If you actually layout your application specifically you might get some more direct responses. If you just want to control a motor you could buy an ESC as in controlling a throttle. If you want to use the servo as a motor, you could modify it. If you just want to use a servo as a switch, you could go with the two options in the previous post, or yank the motor in the servo and connect it to a relay switch.
As mention before the three connectors are ground, Vcc and Input.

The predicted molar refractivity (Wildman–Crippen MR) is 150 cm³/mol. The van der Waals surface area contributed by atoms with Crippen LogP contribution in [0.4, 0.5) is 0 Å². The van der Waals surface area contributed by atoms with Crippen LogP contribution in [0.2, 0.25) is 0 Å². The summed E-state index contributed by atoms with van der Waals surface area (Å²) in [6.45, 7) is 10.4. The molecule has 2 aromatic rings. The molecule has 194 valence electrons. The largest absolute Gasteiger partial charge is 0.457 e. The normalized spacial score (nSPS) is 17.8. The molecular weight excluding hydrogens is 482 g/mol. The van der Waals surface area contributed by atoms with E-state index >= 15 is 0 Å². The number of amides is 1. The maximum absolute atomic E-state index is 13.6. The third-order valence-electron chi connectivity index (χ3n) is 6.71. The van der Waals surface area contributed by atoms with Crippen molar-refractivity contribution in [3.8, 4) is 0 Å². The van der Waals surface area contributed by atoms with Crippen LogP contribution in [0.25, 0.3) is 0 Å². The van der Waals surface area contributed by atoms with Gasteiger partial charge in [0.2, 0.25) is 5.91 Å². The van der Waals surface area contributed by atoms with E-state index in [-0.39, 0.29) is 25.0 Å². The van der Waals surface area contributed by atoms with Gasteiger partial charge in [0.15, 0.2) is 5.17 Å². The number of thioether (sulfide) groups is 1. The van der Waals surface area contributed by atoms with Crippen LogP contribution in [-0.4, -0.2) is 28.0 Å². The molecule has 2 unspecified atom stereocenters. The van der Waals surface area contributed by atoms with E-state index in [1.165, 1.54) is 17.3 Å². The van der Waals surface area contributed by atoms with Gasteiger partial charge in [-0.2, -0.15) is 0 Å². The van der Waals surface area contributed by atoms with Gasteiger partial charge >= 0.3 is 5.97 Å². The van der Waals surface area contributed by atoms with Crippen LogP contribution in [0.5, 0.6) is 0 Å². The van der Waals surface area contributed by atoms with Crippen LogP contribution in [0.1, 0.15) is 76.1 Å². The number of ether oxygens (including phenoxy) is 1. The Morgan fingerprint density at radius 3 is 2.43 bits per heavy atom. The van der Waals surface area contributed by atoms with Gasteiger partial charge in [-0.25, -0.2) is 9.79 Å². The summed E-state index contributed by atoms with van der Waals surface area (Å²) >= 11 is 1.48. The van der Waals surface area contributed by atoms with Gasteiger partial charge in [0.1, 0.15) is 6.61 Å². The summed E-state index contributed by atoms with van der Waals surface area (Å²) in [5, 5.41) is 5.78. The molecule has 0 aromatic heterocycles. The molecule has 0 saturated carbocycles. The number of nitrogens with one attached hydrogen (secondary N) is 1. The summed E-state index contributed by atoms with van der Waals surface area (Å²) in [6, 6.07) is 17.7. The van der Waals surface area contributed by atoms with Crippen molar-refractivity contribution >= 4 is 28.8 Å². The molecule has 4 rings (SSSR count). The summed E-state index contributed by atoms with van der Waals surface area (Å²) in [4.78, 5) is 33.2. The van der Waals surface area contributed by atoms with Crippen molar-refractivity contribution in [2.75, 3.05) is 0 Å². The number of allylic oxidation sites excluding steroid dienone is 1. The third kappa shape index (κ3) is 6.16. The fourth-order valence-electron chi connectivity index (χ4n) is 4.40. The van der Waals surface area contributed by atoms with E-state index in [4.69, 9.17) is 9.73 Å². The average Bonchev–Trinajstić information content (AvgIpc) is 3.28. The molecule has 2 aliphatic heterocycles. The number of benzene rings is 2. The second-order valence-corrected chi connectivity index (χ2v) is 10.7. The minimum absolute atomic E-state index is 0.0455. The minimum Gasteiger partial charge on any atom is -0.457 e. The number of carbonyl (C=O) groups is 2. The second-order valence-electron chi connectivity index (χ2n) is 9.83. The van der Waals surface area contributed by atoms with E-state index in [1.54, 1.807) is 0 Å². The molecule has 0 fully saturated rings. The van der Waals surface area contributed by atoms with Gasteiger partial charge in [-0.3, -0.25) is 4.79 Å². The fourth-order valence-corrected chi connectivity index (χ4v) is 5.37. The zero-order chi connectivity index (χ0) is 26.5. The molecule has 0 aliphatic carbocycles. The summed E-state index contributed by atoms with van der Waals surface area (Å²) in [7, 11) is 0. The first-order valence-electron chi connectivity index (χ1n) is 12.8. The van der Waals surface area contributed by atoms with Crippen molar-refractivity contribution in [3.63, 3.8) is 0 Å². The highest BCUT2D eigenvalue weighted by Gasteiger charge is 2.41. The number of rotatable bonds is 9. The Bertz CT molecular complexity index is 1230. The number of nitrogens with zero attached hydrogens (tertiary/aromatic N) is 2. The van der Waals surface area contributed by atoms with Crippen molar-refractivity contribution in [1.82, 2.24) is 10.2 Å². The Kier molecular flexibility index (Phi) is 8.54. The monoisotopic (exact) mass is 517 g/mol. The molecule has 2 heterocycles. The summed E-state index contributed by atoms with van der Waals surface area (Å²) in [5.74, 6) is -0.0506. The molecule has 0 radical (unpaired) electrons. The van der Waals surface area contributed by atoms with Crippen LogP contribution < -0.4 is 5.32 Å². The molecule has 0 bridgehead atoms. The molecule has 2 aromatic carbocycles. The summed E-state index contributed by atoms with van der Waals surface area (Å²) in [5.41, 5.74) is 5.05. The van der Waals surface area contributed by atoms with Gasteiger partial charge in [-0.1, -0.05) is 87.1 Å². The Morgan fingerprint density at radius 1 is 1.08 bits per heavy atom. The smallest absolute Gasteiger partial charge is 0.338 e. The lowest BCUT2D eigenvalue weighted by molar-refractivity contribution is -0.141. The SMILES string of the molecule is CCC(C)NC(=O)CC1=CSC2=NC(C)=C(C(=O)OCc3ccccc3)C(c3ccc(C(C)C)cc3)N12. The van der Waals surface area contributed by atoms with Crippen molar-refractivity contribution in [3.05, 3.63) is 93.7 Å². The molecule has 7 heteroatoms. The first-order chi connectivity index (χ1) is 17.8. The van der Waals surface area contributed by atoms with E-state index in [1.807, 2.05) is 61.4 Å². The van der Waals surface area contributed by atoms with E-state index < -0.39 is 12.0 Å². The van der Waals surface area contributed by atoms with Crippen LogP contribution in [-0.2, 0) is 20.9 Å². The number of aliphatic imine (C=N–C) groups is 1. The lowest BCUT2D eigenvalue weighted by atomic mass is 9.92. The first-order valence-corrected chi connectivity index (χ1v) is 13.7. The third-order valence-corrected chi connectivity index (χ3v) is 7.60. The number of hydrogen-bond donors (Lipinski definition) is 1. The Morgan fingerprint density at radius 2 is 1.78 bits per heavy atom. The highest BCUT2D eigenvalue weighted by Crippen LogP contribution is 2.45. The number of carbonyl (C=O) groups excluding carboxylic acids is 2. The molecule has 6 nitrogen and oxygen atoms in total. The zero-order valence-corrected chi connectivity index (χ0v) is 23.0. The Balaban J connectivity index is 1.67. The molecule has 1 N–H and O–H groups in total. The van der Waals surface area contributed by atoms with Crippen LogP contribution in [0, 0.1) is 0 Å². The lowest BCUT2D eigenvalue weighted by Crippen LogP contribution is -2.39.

The Input is PWM. When the servo is still, it means the servo is at the position coresponding with the pulse. A pulse 1.5ms long corresponds to the midway position of a servo. 1 or 2ms pulses correspond to the ends. This is done by a means of proportional control within the servo. The input of the control is changed via a potentiometer. If you disconnect the potentiometer, make it stationary(glue it down), and tell the servo to go to the 90 deg position, the servo will continuously try to turn to get to the position cause the input doesn't reflect any changes. I say "try to turn" cause usually there's a mechanical stopper on the last gear to prevent it. Just make sure you're not drawing too many amps with a modifies servo.